Former HHS Secretary Tom Price took 20 trips that did not comply with federal requirements, according to the department’s inspector general, who urged the agency in a Friday report to recover at least $341,000 from the former secretary.
Price, who was forced out last year following a POLITICO investigation into his extravagant use of private and military aircraft, has voluntarily repaid the government about $60,000, but it was not immediately clear how or if he would repay the rest. A department spokesman said it will seek guidance from the Justice Department as to “whether there is legal basis for recoupment.”
Price could not immediately be reached for comment.
The OIG review, which came about 10 months after Price’s resignation, found he spent more than $1.2 million on travel during his tenure at HHS, including use of chartered aircraft and government planes.
Many of Price’s flights were between major cities that offered inexpensive alternatives on commercial airlines, including Nashville, Philadelphia and San Diego. Price also used military aircraft for multinational trips to Africa, Europe and Asia.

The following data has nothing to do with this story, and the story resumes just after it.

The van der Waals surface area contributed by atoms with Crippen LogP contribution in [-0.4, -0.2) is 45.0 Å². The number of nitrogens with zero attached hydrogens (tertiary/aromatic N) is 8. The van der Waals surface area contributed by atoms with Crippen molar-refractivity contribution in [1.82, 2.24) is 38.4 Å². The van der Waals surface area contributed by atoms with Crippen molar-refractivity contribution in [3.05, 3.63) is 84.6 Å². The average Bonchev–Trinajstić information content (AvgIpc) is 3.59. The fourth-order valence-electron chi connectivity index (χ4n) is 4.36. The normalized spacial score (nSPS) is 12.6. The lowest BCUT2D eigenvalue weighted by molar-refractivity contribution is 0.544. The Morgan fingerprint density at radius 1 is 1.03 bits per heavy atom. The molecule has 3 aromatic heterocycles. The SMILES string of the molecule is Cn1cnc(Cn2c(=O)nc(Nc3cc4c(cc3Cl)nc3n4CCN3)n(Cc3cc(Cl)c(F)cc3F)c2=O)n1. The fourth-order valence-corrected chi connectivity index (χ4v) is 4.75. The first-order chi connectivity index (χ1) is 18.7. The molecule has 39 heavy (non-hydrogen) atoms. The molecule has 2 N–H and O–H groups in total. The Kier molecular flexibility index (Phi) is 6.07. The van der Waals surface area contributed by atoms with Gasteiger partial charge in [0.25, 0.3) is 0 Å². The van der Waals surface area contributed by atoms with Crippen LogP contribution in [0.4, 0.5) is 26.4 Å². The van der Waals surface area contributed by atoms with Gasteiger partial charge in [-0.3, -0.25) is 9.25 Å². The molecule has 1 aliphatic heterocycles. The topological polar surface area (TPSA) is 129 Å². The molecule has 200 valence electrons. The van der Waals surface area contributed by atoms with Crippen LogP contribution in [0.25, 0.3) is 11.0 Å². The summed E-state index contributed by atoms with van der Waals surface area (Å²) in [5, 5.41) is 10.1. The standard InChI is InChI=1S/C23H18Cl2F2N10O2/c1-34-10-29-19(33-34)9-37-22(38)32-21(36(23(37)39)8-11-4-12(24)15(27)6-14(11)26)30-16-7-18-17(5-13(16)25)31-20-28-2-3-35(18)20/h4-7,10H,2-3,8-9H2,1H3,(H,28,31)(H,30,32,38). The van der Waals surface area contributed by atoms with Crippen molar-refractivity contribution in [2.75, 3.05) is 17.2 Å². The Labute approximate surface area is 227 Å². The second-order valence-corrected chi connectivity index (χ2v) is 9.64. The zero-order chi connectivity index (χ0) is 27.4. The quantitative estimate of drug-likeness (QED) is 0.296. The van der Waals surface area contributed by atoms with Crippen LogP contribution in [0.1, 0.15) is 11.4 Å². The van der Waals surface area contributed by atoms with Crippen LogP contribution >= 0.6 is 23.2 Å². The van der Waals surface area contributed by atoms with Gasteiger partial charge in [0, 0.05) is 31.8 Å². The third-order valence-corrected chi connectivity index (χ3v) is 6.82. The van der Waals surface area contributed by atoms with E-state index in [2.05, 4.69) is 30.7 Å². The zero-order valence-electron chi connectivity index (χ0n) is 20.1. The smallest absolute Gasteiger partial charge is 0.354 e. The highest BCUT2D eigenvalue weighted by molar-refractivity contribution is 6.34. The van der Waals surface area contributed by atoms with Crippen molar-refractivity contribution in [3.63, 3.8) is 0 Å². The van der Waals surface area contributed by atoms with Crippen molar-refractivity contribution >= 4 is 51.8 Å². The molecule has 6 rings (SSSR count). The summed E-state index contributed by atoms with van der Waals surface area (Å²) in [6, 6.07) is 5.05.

Price, a Georgia Republican who served in the U.S. House of Representatives for more than a decade before President Donald Trump nominated him to take charge at HHS, led the agency for roughly seven months before the travel scandal forced him to resign last September.
Price was the first to depart Trump’s Cabinet, which has undergone major churn amid investigations into officials’ ethical behavior in office. Scott Pruitt was forced out as EPA administrator last week, facing more than a dozen probes into his travel, spending and ties to lobbyists. David Shulkin, who was fired as Veterans Affairs secretary in March, was flagged for improper spending on overseas travel in a scathing inspector general’s report several weeks before his ouster.
The White House has since cracked down on use of private planes, telling Cabinet officials that chief of staff John Kelly must approve almost all travel on “government-owned, rented, leased, or chartered aircraft.”
HHS stressed that the department’s policies changed since Price’s tenure.
“All HHS political appointees have undergone further training regarding government travel rules and procedures and are required to file a checklist before each trip with their supervisor or the Office of the General Counsel,” a spokesperson said.